This I Believe

Jerri-Lyn - delray Beach, Florida
Entered on April 20, 2007
Age Group: 30 - 50
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People, animals, plants, and all beings just need to be understood, cared for and loved. This I believe. I have always been the ‘shutterbug’ of my family and my husbands. People used to groan in subtle or not so subtle ways when I brought out my camera to capture the events of life that brought us together. My husbands family has grown used to my propensities, and cherish some of the images I have captured of them after a decade of knowing me. I am from a small family that consists of my mother, father, my older brother and myself. My mother was raised Mennonite in Ontario Canada, my father was raised Catholic in north western Canada. My husband is the 15th of 15 children from a Catholic Iowa farming family. I am proud to say that I have found and married the ‘pick of the litter’. My husband was raised in the house that he and all of his siblings were conceived in. On the other hand, my family moved every two to three years with my father’s job as a regional sales manager with Whirlpool.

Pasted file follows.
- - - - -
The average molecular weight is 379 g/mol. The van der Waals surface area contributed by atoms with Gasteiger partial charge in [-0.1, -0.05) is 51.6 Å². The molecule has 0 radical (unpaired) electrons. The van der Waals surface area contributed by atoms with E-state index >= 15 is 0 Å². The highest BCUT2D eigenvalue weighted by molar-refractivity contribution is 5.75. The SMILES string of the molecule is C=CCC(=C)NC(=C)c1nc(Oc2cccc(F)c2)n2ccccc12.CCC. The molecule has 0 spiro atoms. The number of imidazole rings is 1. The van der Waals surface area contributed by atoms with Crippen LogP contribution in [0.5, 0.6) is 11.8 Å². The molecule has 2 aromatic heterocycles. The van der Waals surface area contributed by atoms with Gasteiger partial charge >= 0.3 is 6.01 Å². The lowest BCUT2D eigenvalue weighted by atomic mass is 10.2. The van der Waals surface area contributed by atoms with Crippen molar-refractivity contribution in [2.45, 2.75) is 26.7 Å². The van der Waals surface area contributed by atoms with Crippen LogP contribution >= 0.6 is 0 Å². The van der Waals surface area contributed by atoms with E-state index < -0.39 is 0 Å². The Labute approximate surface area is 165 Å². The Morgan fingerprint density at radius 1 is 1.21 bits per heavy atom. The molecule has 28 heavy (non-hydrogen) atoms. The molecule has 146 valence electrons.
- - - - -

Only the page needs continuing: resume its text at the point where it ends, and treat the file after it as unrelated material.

The reason I am writing this is because both my husbands father and my own have suffered with dementia. My husband’s father died two years ago this past easter. We witnessed his decline, not knowing what to do as his wife proudly and stubbornly refused to give his care over to any one but herself. My father’s decline from Alzheimer’s disease trailed my father in laws by several years so we knew what to expect, yet the actual diagnosis brought on an extended bought of denial and anger on my part. One day I realized I could not ignore the facts anymore and had to take control in order to save both of my parents lives. My mother’s constant drain of caring for my father 24/7, and the loss of mental faculty my father suffered, which caused me to witness them both slipping away before my eyes needed my immediate attention after another hospitalization for my father’s pneumonia. The decision was made to move my father into a nursing home near my husband and I, across the state from my mother. She now commutes twice a week from their home to ours so she can live with us and spend 4 days with my father during the day while she spends nights with us. We are waiting for an apartment to become available in the same complex for my mother so she can be near dad. In addition to photography, I have painted portraits of my parents for years, and in the nursing home where my father now lives hang the pastel portraits of he and my mother that I created thirty years ago. A large full figure portrait of my father in law hangs on the living room wall of the home of my husband and I, this portrait reflects the image of my father in law in the way we would all like to remember him, active, full of life, just as he was about to roll a coconut at me as he strode up the driveway from visiting the neighbors. I took the photograph that I painted the portrait of him from, he never stopped walking, so I caught him in full stride, full of mischief as always. I am writing this because I feel guilt, that I stopped taking photos of my father and father-in-law as their dementia worsened and the men that we knew faded away before our very eyes. The demise of my photographic efforts is something I wrestle with. Seeing the person we know of as ‘dad’ or the loving husband of my mother brings on a daily heartbreak that I do not like to admit to. My father in law faded away and died the morning after nearly a dozen people gathered at the home for easter dinner. I stood by the bedroom door where he laid wanting desperately to photograph him but not wanting to intrude on his last moments of privacy, I looked at him and knew he would not be with us for long. I wish I had taken the photos and touched him and told him I loved him more. That I regret. The positive side of this personal loss as I watch my father fade away benefits me now in some ways, I think that dealing with this personal pain makes me a better person with all other people I encounter and have to deal with, even though they are less than kind and considerate of me at times. I believe that witnessing and being a part of my father and father in law’s loss of themselves has made me a better person, because it has made me painfully aware of my own shortcomings and the need to accept people and care for them with love from the deepest depths of my soul even though I don’t know who they are and they don’t know me anymore, they still deserve my respect, care, and love. That is all I would ask of anyone who had to care for me. I think I need to take some photos of my father again before he is lost to me forever, even though he doesn’t know my name anymore, I know that he still knows I love him and I would do anything to hear the stories he used to repeat in the past if he could speak them again. I need to record him as he is and love what we still have left of him. After the latest events in Iraq and at Virginia Tech, reaching out to those who seem to be the most unreachable and removed is one of the most important things as human beings that we can do for each other, and simply the most humane. If only we could all make one caring step towards each other tomorrow, the world could be a much better place. If we can just try to take the time to understand and care for someone without needing any thing in return, I do not believe there would be any more war or killing. People, animals, plants, and all beings just need to be understood, cared for and loved. This I believe.